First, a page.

By SARAN KITVASIN
Supavud is one of a number of economists who are not convinced by the Bank of Thailand’s insistence that inflation targeting is now the best tool for controlling consumer prices, due to the Kingdom’s larger import-export account.
“If we acknowledge that Thailand’s prices are based on global prices ... [and] if Thailand’s inflation is to be in line with global inflation and if Thailand’s interest rates should be in line with global rates, exchange-rate targeting would then be the best tool for controlling inflation,” he said.
According to a paper by Sarwat Jahan, an economist in the International Monetary Fund’s Strategy, Policy and Review Department, inflation targeting has been successfully practised in a growing number of countries over the past 20 years, and many more countries are moving toward this framework.
His paper states that many central banks began targeting the growth of money supply in order to control inflation. This approach works if the central bank can control the money supply reasonably well and if money growth is stably related to inflation over time.
Ultimately, however, monetary targeting had limited success because the demand for money became unstable, often because of innovations in the financial markets, he said.
As a result, many countries with flexible exchange rates began to target inflation more directly, based on their understanding of the links or “transmission mechanism” from the central bank’s policy instruments, such as interest rates, to inflation.
Jahan noted that, “Over time, inflation targeting has proven to be a flexible framework that has been resilient in changing circumstances, including during the recent global financial crisis. Individual countries, however, must assess their economies to determine whether inflation targeting is appropriate for them or if it can be tailored to suit their needs.
“For example, in many open economies, the exchange rate plays a pivotal role in stabilising output and inflation. In such countries, policy-makers must debate the appropriate role of the exchange rate and whether it should be subordinated to the inflation objective.”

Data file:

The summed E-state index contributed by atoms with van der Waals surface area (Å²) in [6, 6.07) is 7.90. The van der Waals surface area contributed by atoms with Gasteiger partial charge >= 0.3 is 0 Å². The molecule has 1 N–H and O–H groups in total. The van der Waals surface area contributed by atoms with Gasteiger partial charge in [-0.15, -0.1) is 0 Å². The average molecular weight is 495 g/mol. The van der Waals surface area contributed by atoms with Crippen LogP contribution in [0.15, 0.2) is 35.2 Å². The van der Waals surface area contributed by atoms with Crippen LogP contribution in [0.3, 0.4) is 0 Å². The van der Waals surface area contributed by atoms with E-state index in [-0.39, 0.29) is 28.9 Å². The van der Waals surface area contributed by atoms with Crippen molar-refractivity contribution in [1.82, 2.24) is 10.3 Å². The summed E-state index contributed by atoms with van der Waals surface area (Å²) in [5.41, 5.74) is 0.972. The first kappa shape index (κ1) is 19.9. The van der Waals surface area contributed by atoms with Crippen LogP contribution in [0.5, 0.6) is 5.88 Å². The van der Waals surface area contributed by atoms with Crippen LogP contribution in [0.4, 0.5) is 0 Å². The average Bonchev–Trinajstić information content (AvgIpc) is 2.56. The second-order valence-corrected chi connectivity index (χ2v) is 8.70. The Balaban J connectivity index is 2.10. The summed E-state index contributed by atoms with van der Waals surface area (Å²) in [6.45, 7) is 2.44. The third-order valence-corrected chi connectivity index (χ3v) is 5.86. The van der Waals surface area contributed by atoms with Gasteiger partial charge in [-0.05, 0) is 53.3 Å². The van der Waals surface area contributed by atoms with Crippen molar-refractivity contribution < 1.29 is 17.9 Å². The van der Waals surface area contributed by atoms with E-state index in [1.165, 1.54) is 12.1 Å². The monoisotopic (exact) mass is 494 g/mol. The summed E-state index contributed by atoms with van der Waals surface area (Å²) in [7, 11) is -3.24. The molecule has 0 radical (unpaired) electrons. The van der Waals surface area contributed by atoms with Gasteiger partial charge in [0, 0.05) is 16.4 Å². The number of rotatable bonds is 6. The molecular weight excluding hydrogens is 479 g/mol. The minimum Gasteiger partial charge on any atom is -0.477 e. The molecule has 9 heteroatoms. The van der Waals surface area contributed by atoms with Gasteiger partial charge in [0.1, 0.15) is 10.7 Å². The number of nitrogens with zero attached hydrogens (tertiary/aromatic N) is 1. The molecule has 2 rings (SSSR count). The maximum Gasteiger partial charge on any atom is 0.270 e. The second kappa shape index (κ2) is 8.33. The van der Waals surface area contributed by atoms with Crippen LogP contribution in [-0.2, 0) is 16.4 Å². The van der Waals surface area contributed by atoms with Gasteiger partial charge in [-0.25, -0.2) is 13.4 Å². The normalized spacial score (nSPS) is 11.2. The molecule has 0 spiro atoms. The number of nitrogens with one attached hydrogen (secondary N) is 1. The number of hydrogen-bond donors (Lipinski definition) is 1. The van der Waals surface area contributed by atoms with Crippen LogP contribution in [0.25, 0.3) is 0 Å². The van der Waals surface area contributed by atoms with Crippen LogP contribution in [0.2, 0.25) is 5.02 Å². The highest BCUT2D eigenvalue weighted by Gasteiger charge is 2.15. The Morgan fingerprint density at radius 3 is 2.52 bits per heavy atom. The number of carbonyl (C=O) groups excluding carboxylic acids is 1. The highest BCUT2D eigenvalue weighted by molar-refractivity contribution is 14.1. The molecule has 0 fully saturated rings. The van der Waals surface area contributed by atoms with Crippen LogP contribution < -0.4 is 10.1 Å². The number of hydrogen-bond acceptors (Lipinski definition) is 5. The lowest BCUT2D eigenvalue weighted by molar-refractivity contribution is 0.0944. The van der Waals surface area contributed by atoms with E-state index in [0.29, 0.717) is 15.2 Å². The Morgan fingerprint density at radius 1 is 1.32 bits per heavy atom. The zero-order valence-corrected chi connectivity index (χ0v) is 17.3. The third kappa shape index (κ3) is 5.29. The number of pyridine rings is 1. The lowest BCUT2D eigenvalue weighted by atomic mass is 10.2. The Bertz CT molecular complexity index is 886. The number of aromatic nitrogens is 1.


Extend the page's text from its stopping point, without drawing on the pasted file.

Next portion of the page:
Supavud believes that monetary policy under inflation targeting will face greater challenges as the Thai economy is more exposed to the global economy.
“Not that inflation targeting is bad. But this guideline is based on the assumption that the economy is closed. But in an open economy, would a rate cut keep inflation under control? As a small and open-economy country, our inflation is determined by external factors. As such, if we want to keep inflation under control, the exchange rate should be the focus of our monetary policy,” he said.
Thailand produces 20 million tonnes of rice per year, he said, half of which is exported under prices determined by global buyers. In addition, though the Kingdom is a net auto exporter, prices are determined by global demand and supply.
In this scenario, local prices are subjected to global movements. A higher Thai exchange rate would attract more capital inflows, which would force the Bank of Thailand to encourage more overseas investment, he argued.
Supavud said that New Zealand, where inflation targeting originated, had been successful in this area probably due to the country’s small population of only 3 million and its rather closed economy. Its import-export account contributes only 70-80 per cent of gross domestic product – against 140 per cent in Thailand.
“Since adoption of the policy in 1987, New Zealand’s import-export ratio has been steady. Thailand’s has been on the rise. In time, we will need to ask ourselves if inflation targeting is workable,” he said.
While acknowledging that Singapore also suffers from high inflation despite adopting exchange-rate targeting, the economist said that if local rates were to be lowered to match global rates, the central bank could launch macro-prudential policies to control inflation – like a limit of the level of loan extension to a particular industry.
Supavud said he also favoured a public debate on the issue.